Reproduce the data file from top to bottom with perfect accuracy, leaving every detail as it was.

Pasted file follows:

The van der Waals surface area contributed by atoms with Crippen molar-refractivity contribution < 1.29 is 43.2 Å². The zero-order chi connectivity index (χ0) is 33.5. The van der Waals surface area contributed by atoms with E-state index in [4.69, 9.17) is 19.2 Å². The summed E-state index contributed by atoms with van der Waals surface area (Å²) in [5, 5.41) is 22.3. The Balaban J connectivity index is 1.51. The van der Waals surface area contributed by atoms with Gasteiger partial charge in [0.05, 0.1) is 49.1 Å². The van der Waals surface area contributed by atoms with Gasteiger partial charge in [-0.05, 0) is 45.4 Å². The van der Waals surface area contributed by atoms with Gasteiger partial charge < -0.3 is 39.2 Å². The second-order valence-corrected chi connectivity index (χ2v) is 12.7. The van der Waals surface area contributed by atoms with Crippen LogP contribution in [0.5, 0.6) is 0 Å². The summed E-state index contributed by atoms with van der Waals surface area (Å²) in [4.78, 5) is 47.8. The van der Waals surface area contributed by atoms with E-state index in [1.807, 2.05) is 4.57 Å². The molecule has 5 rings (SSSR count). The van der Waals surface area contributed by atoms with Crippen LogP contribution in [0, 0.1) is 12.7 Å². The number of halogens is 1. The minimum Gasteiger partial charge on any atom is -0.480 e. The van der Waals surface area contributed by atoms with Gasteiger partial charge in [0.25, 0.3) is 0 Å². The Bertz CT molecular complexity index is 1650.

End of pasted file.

The van der Waals surface area contributed by atoms with Crippen molar-refractivity contribution < 1.29 is 43.2 Å². The zero-order chi connectivity index (χ0) is 33.5. The van der Waals surface area contributed by atoms with E-state index in [4.69, 9.17) is 19.2 Å². The summed E-state index contributed by atoms with van der Waals surface area (Å²) in [5, 5.41) is 22.3. The Balaban J connectivity index is 1.51. The van der Waals surface area contributed by atoms with Gasteiger partial charge in [0.05, 0.1) is 49.1 Å². The van der Waals surface area contributed by atoms with Gasteiger partial charge in [-0.05, 0) is 45.4 Å². The van der Waals surface area contributed by atoms with Gasteiger partial charge < -0.3 is 39.2 Å². The second-order valence-corrected chi connectivity index (χ2v) is 12.7. The van der Waals surface area contributed by atoms with Crippen LogP contribution in [0.5, 0.6) is 0 Å². The summed E-state index contributed by atoms with van der Waals surface area (Å²) in [4.78, 5) is 47.8. The van der Waals surface area contributed by atoms with E-state index in [1.807, 2.05) is 4.57 Å². The molecule has 5 rings (SSSR count). The van der Waals surface area contributed by atoms with Crippen LogP contribution in [0, 0.1) is 12.7 Å². The number of halogens is 1. The minimum Gasteiger partial charge on any atom is -0.480 e. The van der Waals surface area contributed by atoms with Gasteiger partial charge in [0.25, 0.3) is 0 Å². The Bertz CT molecular complexity index is 1650.